USA

Maple Leaf Foods builds new sow open house system

Animal welfare

US-based Maple Leaf Foods has announced it has converted more than half of its sow numbers to a more humane open house system.

Posted on Oct 11 ,15:41

Maple Leaf Foods builds new sow open house system

The company has converted over 40,000 of its sows to its open sow housing system, a system for which Maple Leaf needed 10 years to develop and considers it a "superior approach to husbandry and barn design that creates a benchmark for humane care of sows."

Maple Leaf plans to transition all of its sows under its management by the end of 2021 and become the first large-scale producer to achieve this milestone in North America.

The company's project involves the reconstruction of 31 barns at a total estimated cost of approximately $55 million. Through this new investment, Maple Leaf says it will position itself as the supplier of choice to retail and foodservice customers across North America, well ahead of their deadline to only sourcing pork from open housing systems by 2024. The company will also meet the requirements of the National Farm Animal Care Council Code of Practice.

Maple Leaf's advanced system, pregnant sows live 100% of the time in open pens, where they are free to move, feed and socialize with other animals.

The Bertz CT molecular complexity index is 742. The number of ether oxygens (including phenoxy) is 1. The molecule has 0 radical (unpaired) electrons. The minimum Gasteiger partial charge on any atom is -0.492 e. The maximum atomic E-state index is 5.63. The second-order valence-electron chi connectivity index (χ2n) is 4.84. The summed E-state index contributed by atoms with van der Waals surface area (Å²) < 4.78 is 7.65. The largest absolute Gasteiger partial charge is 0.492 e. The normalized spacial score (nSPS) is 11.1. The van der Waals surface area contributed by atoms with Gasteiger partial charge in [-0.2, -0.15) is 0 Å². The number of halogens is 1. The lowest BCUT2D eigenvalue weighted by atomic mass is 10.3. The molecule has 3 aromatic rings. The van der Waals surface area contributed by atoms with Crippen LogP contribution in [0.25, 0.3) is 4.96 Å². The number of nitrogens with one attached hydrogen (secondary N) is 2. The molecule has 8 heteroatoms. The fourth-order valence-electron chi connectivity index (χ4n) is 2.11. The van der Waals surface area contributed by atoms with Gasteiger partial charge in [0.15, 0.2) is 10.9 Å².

"We have a bold vision to be the most sustainable protein company on earth and our investments and actions to become a leader in animal care are critical to advancing our progress," said Michael H. McCain, president and CEO, Maple Leaf Foods. "Our research and investment in an advanced open sow housing system is best in class in North America, leading to significantly better lives for the animals and, combined with our expertise in raising animals without antibiotics, provides a unique market advantage for Maple Leaf."

In addition to investments in open housing and the observation facility, Maple Leaf is also transitioning its trailer fleet to a new hydraulic floor lift transportation system that eliminates narrow steep ramps used to load animals onto the upper floors in conventional trailers, and significantly reduces stress and potential injuries.

Photo Source: Maple Leaf Foods

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